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September 5, 2010 | by  | in Theatre | [ssba]


Serial killer Ted Bundy just did not get why people were so concerned about his crimes. He’s quoted as saying, while on death row, that he didn’t think his victims would be missed because, “after all, there are so many people”.

I’m not going to go into the plot, but the “so many people” idea crops up a number of times in DOORS. WALLS. AND ALSO SILENCE. In one scene a character talks about taking the wrong bus and winding up in an area of town populated by a suburban mass of humanity from which he is totally disconnected. When we are surrounded by people, we can feel the most alone. Thor Heyerdahl was asked if the loneliness got to him when he was in the middle of the ocean on the Kon-Tiki. He replied it was nothing compared to the loneliness he felt walking around Wellington. And Wellington is where we are for this, My Accomplice‘s second devised show, following on from the decidely more upbeat Sometimes I Don’t Like Yellow, which played at BATS earlier this year.

Well, it’s Wellington and it’s not. What we have here is another Notwellington. It’s not the Notwellington of Eagle vs Shark, not the Notwellington of Stickmen, and not the Notwellington of Once Upon a Time in Aro Valley, but it has some similarities to the Notwellington of Death and the Dreamlife of Elephants, another BATS show in which some of the key players here were participants, and which gets a mention in the director’s notes. Like that show, we have inward-looking characters rubbing up against a world which is just too bright/efficient/anonymous/stressful for them, and in some way being swallowed by their environs.

The Notwellington here is peopled with people not helping people. Then again, most seem to be their own worst enemy. Kate Clarkin’s Emma is a stubborn mistranphrope who overdramatises her life in order to maintain power over her flatmate, the put-upon Lydia, played with heart and, eventually, hopelessness, by Hannah Banks. When help is offered, it is either false – early in the piece Owen Baxendale plays a type of Tony Robbins Jnr., imploring those gathered at the Newtown Community Centre to part with their cash in exchange for the promise of a better, brighter life – or the requests are denied.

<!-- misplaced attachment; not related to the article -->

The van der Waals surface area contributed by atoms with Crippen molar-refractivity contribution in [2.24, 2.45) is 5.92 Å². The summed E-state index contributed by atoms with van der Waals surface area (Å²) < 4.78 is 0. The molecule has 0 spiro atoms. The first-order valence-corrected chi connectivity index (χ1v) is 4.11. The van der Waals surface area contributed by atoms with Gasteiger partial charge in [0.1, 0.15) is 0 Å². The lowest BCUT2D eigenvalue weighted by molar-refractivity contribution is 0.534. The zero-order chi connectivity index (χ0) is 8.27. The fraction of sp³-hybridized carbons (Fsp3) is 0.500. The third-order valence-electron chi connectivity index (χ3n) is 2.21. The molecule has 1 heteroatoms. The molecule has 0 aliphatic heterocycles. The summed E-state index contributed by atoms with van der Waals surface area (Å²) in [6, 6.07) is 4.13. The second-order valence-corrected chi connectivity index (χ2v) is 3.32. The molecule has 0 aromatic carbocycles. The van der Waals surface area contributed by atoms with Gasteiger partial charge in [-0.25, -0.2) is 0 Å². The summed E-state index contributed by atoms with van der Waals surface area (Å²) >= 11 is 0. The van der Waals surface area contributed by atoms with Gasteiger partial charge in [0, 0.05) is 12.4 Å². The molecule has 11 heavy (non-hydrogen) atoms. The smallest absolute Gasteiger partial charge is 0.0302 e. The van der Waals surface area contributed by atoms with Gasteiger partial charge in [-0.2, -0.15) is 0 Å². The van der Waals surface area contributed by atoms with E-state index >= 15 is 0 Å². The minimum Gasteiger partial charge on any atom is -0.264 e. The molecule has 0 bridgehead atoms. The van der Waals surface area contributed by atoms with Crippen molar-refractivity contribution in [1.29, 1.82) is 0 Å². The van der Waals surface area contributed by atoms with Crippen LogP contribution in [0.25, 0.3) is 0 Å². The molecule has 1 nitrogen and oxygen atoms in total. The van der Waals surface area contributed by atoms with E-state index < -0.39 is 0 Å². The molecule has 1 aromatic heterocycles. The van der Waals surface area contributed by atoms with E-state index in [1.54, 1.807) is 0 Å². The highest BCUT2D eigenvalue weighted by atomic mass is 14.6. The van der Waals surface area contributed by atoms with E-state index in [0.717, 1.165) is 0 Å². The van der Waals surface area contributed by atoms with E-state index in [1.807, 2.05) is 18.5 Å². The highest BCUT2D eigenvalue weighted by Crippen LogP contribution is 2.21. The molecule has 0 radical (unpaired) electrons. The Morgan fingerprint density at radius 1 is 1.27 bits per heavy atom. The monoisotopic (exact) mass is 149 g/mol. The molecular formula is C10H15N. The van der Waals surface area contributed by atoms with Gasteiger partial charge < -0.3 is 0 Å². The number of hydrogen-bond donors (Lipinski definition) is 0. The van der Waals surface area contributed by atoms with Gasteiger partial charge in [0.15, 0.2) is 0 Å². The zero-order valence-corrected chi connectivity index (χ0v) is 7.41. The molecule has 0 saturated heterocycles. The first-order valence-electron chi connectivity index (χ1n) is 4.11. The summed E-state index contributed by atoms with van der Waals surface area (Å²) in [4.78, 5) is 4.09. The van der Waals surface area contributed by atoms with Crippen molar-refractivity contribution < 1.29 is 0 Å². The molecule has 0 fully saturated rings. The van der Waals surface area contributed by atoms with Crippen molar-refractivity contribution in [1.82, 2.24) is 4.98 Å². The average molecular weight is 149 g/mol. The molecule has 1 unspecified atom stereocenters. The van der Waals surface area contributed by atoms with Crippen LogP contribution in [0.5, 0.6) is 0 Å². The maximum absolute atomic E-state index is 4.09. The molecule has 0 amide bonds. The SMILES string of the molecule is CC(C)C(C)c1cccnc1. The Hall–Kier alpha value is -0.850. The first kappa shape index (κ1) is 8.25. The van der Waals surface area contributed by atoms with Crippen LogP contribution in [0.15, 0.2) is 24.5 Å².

As with Sometimes I Don’t Like Yellow, there is often an uneasy tension between humour and pathos. Some of the stand-alone gags are great – my favourite being the ‘Morepork man’ – and some of the heightened sequences within vignettes are a treat. However, jokes often feel like jokes, popping up out of nowhere to give us a chuckle. There is a physical sequence in a cafe scene which works well, offering something visually interesting and serving both mood and theme. There is also an extended sequence where one actor takes on the roles of all but one of the characters with whom he interacts. I enjoyed it a lot. But I wasn’t quite sure what it was doing there. I don’t know if we got any more information out of the exercise, and I question it being employed at such a pivotal moment plot-wise. Things get dark in the world of DOORS. WALLS. AND ALSO SILENCE., but aside from Emma and Lydia, none of the characters really seem to show much development.

Paul Waggott’s oderly, while engaging, is held at pretty much the same level the whole way through. Elle Wootton’s fitness freak Claire is effervescent in just the right, bland way, and believable in a situation which some audience members may struggle to give credence. Theo Taylor makes a swell work-a-day journo, and an absolutely smashing attention-seeking housecat. A note should also be made of Baxendale’s Biblio Cafe worker, who adds authenticity by going just the right distance over the top.

The bizarre story which gave Sometimes I Don’t Like Yellow its bones let the company roll around in the devising process and deliver a potpourri of memorable stage images, snappy gags and broadly-drawn incidental characters. All are present again here, but the darker, more grounded subject matter demands more cohesion. Yellow was a shaggy dog story, but DOORS feels shaggier. The show’s intriguing set (which seems to make the BATS space DEEPER, a feat in itself), subtle lighting and thoughtful costuming help, even though you are never sure what it is exactly that you’re watching. In his director’s notes, Uther Dean says DOORS. WALLS. AND ALSO SILENCE. is just one of the many shows which could have eventuated from the process and, though all the story strands are tied up, the whole feels as if it lacks a centre. But so do records. Records like White Light/White Heat by the Velvet Underground. And if you’re in the mood, that’s some spooky, rocking shit.

devised by the company
dir. Uther Dean
perf. Hannah Banks, Owen Baxendale, Kate Clarkin, Theo Taylor, Paul Waggott and Eleanor Wootton

At BATS, 6.30pm, 2 – 11 September 2010 (No Sun/Mon)
$18/$13 / (04) 802 4175


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